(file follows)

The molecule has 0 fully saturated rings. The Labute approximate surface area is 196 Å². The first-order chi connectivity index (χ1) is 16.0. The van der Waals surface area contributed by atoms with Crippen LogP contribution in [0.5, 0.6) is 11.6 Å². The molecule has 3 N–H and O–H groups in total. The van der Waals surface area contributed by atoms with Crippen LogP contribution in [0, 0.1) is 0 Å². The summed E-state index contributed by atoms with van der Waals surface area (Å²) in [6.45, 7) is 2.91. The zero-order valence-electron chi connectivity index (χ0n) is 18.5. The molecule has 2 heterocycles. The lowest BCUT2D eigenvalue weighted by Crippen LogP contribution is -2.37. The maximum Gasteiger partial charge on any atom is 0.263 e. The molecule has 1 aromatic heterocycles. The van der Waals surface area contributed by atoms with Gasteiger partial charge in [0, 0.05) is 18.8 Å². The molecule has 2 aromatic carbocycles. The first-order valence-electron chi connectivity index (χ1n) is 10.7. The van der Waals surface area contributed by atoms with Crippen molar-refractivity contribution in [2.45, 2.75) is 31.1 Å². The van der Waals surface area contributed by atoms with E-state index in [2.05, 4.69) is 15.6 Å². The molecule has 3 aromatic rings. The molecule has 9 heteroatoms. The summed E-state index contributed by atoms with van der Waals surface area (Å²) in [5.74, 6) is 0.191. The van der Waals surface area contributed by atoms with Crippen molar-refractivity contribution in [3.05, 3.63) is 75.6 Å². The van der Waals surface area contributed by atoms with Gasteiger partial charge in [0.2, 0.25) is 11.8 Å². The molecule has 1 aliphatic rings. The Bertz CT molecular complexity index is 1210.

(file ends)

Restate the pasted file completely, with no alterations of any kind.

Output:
The molecule has 0 fully saturated rings. The Labute approximate surface area is 196 Å². The first-order chi connectivity index (χ1) is 16.0. The van der Waals surface area contributed by atoms with Crippen LogP contribution in [0.5, 0.6) is 11.6 Å². The molecule has 3 N–H and O–H groups in total. The van der Waals surface area contributed by atoms with Crippen LogP contribution in [0, 0.1) is 0 Å². The summed E-state index contributed by atoms with van der Waals surface area (Å²) in [6.45, 7) is 2.91. The zero-order valence-electron chi connectivity index (χ0n) is 18.5. The molecule has 2 heterocycles. The lowest BCUT2D eigenvalue weighted by Crippen LogP contribution is -2.37. The maximum Gasteiger partial charge on any atom is 0.263 e. The molecule has 1 aromatic heterocycles. The van der Waals surface area contributed by atoms with Gasteiger partial charge in [0, 0.05) is 18.8 Å². The molecule has 2 aromatic carbocycles. The first-order valence-electron chi connectivity index (χ1n) is 10.7. The van der Waals surface area contributed by atoms with Crippen molar-refractivity contribution in [2.45, 2.75) is 31.1 Å². The van der Waals surface area contributed by atoms with E-state index in [2.05, 4.69) is 15.6 Å². The molecule has 3 aromatic rings. The molecule has 9 heteroatoms. The summed E-state index contributed by atoms with van der Waals surface area (Å²) in [5.74, 6) is 0.191. The van der Waals surface area contributed by atoms with Crippen molar-refractivity contribution in [3.05, 3.63) is 75.6 Å². The van der Waals surface area contributed by atoms with Gasteiger partial charge in [0.2, 0.25) is 11.8 Å². The molecule has 1 aliphatic rings. The Bertz CT molecular complexity index is 1210.